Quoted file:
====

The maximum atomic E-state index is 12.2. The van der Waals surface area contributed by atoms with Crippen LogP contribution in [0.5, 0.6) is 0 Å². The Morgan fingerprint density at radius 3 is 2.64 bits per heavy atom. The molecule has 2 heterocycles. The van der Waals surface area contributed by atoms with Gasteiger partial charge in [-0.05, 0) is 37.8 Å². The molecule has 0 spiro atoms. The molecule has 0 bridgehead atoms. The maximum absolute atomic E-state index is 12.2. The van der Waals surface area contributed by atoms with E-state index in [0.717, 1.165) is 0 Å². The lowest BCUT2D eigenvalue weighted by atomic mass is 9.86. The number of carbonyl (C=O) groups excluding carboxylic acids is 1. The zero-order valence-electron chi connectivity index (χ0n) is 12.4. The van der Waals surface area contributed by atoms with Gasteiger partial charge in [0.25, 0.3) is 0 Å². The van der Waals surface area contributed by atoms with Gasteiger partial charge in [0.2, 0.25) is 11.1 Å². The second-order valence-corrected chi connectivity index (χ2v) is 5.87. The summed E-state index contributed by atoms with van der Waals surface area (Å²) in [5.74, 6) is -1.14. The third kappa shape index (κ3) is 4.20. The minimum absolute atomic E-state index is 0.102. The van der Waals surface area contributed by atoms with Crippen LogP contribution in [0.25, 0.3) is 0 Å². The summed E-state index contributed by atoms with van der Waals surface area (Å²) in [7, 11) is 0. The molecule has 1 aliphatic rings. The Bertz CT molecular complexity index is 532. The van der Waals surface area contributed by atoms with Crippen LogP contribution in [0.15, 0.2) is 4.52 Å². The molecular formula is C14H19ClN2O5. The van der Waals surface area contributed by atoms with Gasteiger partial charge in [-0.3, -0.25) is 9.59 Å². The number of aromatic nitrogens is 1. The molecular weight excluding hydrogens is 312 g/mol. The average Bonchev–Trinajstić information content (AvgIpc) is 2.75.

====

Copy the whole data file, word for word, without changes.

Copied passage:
The maximum atomic E-state index is 12.2. The van der Waals surface area contributed by atoms with Crippen LogP contribution in [0.5, 0.6) is 0 Å². The Morgan fingerprint density at radius 3 is 2.64 bits per heavy atom. The molecule has 2 heterocycles. The van der Waals surface area contributed by atoms with Gasteiger partial charge in [-0.05, 0) is 37.8 Å². The molecule has 0 spiro atoms. The molecule has 0 bridgehead atoms. The maximum absolute atomic E-state index is 12.2. The van der Waals surface area contributed by atoms with E-state index in [0.717, 1.165) is 0 Å². The lowest BCUT2D eigenvalue weighted by atomic mass is 9.86. The number of carbonyl (C=O) groups excluding carboxylic acids is 1. The zero-order valence-electron chi connectivity index (χ0n) is 12.4. The van der Waals surface area contributed by atoms with Gasteiger partial charge in [0.25, 0.3) is 0 Å². The van der Waals surface area contributed by atoms with Gasteiger partial charge in [0.2, 0.25) is 11.1 Å². The second-order valence-corrected chi connectivity index (χ2v) is 5.87. The summed E-state index contributed by atoms with van der Waals surface area (Å²) in [5.74, 6) is -1.14. The third kappa shape index (κ3) is 4.20. The minimum absolute atomic E-state index is 0.102. The van der Waals surface area contributed by atoms with Crippen LogP contribution in [0.25, 0.3) is 0 Å². The summed E-state index contributed by atoms with van der Waals surface area (Å²) in [7, 11) is 0. The molecule has 1 aliphatic rings. The Bertz CT molecular complexity index is 532. The van der Waals surface area contributed by atoms with Crippen LogP contribution in [0.15, 0.2) is 4.52 Å². The molecular formula is C14H19ClN2O5. The van der Waals surface area contributed by atoms with Gasteiger partial charge in [-0.3, -0.25) is 9.59 Å². The number of aromatic nitrogens is 1. The molecular weight excluding hydrogens is 312 g/mol. The average Bonchev–Trinajstić information content (AvgIpc) is 2.75.